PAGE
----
Proceedings of the Royal Medical and Chirurgical Society of London

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Side 59 - High as man is placed above the creatures around him, there is a higher and far more exalted position within his view; and the ways are infinite in which he occupies his thoughts about the fears, or hopes, or expectations of a future life. I believe that the truth of that future cannot be brought to his knowledge by any exertion of his mental powers, however exalted 208 they may be; that it is made known to him by other teaching than his own, and is received through simple belief of the testimony...
Side 48 - That life then, or the assemblage of all the functions, is immediately dependent on organization, appears to me. physiologically speaking, as clear as that the presence of the sun above the horizon causes the light of day; and to suppose that we could have light without that luminary, would not be more unreasonable than to conceive that life is independent of the animal body, in which the vital phenomena are observed.
Side 59 - the invisible things of Him from the creation of the world are clearly seen, being understood by the things that are made, even His eternal power and Godhead...
Side 54 - Pepys, what am I to do, here is a letter from a young man named Faraday; he has been attending my lectures, and wants me to give him employment at the Royal Institution. What can I do?" "Do?" replied Pepys, "put him to wash bottles; if he is good for anything he will do it directly, if he refuses he is good for nothing.
Side 52 - WHEN the last sunshine of expiring day In summer's twilight weeps itself away, Who hath not felt the softness of the hour Sink on the heart, as dew along the flower? With a pure feeling which absorbs and awes While nature makes that melancholy pause, Her breathing moment on the bridge where Time Of light and darkness forms an arch sublime.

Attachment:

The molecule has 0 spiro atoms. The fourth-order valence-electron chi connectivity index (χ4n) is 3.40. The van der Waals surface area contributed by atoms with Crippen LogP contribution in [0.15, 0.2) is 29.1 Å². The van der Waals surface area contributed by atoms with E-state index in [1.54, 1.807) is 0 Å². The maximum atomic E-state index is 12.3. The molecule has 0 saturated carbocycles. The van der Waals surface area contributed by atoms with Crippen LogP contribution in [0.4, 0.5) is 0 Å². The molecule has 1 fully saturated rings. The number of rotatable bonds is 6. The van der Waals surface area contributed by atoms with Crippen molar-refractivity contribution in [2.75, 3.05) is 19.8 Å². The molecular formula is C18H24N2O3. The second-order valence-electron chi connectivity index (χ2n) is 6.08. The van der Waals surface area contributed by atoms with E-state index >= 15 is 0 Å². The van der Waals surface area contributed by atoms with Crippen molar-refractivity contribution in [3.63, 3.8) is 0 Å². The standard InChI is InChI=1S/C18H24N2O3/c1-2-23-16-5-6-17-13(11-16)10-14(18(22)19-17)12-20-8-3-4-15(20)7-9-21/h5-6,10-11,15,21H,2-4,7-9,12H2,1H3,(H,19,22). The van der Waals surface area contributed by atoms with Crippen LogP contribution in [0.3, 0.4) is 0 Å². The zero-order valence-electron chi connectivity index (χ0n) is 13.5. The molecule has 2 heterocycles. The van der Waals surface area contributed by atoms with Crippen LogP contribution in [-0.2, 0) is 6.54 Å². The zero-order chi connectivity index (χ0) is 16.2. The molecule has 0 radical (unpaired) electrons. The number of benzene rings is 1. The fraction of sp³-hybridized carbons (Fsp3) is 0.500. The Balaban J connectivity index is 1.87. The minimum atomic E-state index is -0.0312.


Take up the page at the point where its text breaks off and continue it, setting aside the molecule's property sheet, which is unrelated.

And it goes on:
Side 57 - I will simply express my strong belief that that point of self-education which consists in teaching the mind to resist its desires and inclinations until they are proved to be right, is the most important of all, not only in things of natural philosophy, but iu every department of daily life.
Side 159 - Solly, for the able and efficient manner in which he has presided over the meetings of the Society during his term of office...
Side 54 - Do not suppose that I was a very deep thinker, or was marked as a precocious person. I was a very lively imaginative person, and could believe in the Arabian Nights as easily as in the Encyclopedia.
Side 367 - ... met with. 4. That when jaundice occurs, it almost always precedes the xanthelasmic patches. 5. That the form of jaundice is peculiar, the skin becoming of an olive-brown, or almost black tint, rather than yellow, and the color being remarkable for its long persistence. 6. That the enlargement of the liver may be very great, and that it may subside, and the patient regain good health.
Side 58 - Seven and thirty years have passed since the discovery of magneto-electricity; but, if we except the extra current, until quite recently nothing of moment was added to the subject. Faraday entertained the opinion that the discoverer of a great law or principle had a right to the "spoils...

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